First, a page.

The streaming platform Spotify, which until now has been available in only 5 African countries, is set to launch in 40 additional African countries including Kenya, Angola, Benin, Zimbabwe, Nigeria and more.
The Swedish audio streaming service is home to over 50 million songs and 2 million podcasts as of the time of this writing.
In total, the company announced it is expanding into a total of 85 new markets around the globe. The company made the announcement at its Stream On event for creators and partners.
“Having more listeners on our platform creates more opportunities for artists and podcasters to make a living from their work. And more creators means more audio content for our users to discover,” said Alex Norström, Spotify’s Chief Freemium Business Officer. “This creates an essential flywheel between creators and listeners that is the foundation of our business — and in the end, it is what will propel the audio industry forward.”
In the new markets it is launching, the company said it will make available its full global music catalog while the entire podcast catalog will be available in the majority of them.
“We will work with local creators and partners to expand our music offerings and deliver a Spotify experience that meets the unique needs of each market,” Spotify said.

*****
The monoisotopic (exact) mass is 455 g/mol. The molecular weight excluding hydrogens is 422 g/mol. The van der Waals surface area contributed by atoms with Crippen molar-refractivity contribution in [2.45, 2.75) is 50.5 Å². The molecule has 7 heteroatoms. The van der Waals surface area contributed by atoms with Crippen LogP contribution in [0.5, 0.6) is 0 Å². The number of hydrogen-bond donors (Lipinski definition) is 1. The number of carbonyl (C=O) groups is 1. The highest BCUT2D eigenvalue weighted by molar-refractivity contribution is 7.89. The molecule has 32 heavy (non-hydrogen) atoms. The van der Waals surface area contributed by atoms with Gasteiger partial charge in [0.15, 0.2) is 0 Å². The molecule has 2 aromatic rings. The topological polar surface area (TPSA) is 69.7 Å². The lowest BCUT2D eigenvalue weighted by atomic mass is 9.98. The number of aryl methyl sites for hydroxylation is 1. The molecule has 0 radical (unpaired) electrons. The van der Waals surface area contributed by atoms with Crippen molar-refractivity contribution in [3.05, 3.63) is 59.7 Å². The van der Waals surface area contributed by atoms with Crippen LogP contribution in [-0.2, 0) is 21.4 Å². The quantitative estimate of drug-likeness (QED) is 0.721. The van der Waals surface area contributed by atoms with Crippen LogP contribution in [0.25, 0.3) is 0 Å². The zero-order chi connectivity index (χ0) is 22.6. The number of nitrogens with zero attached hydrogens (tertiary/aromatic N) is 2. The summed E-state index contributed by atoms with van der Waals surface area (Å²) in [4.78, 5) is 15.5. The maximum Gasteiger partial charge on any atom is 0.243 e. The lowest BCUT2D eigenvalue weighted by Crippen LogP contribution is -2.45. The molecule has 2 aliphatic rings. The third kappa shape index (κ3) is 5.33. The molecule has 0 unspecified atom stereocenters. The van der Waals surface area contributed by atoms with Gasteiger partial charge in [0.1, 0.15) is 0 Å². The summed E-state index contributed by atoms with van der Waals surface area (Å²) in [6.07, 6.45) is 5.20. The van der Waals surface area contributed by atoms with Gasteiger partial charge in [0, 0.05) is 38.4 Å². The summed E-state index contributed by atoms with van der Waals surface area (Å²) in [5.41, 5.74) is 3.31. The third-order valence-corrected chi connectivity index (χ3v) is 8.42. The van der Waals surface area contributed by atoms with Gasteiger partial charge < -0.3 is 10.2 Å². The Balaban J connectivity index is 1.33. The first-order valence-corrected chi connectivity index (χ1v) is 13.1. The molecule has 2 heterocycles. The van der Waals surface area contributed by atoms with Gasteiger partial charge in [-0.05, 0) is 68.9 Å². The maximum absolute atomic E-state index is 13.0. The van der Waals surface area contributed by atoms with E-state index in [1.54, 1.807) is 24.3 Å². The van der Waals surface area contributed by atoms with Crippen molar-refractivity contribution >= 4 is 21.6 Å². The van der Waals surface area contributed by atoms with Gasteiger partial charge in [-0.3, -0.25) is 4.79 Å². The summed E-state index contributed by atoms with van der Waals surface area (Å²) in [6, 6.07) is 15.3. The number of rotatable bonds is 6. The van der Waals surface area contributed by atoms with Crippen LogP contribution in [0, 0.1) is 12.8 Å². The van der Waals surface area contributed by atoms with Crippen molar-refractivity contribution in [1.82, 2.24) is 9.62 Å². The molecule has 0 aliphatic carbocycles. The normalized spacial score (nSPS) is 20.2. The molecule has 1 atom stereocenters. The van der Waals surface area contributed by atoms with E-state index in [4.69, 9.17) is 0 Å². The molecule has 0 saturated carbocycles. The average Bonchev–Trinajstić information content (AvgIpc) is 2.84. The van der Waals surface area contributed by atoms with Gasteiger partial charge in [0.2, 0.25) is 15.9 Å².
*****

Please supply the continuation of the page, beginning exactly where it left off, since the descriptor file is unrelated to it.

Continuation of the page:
Spotify reported 345 million total monthly listeners in the fourth quarter of 2020, a number that includes 155 million premium subscribers.
About Tom Gitaa Gitaa
Born and raised in Kenya's coastal city of Mombasa, Tom is the Founder, Editor-in-Chief and Publisher of Mshale which has been reporting on the news and culture of African immigrants in the United States since 1995. He has a BA in Business from Metro State University and a Public Leadership Credential from Harvard’s Kennedy School of Government. He was the original host of Talking Drum, the signature current affairs show on the African Broadcasting Network (ABN-America), which was available nationwide in the United States via the Dish Network satellite service. On the show, he interviewed Nobel laureates such as 2004 Nobel Peace prize winner, Professor Wangari Maathai, the first woman from Africa to win the peace prize and heads of states. Tom has served and chaired various boards including Global Minnesota (formerly Minnesota International Center), the sixth largest World Affairs Council in the United States. He has previously served as the first Black President of the Board of Directors at Books for Africa. He also serves on the boards of New Vision Foundation and the Minnesota Multicultural Media Consortium. He has previously served two terms on the board of the United Nations Association. An avid runner, he retired from running full marathons after turning 50 and now only focuses on training for half marathons.
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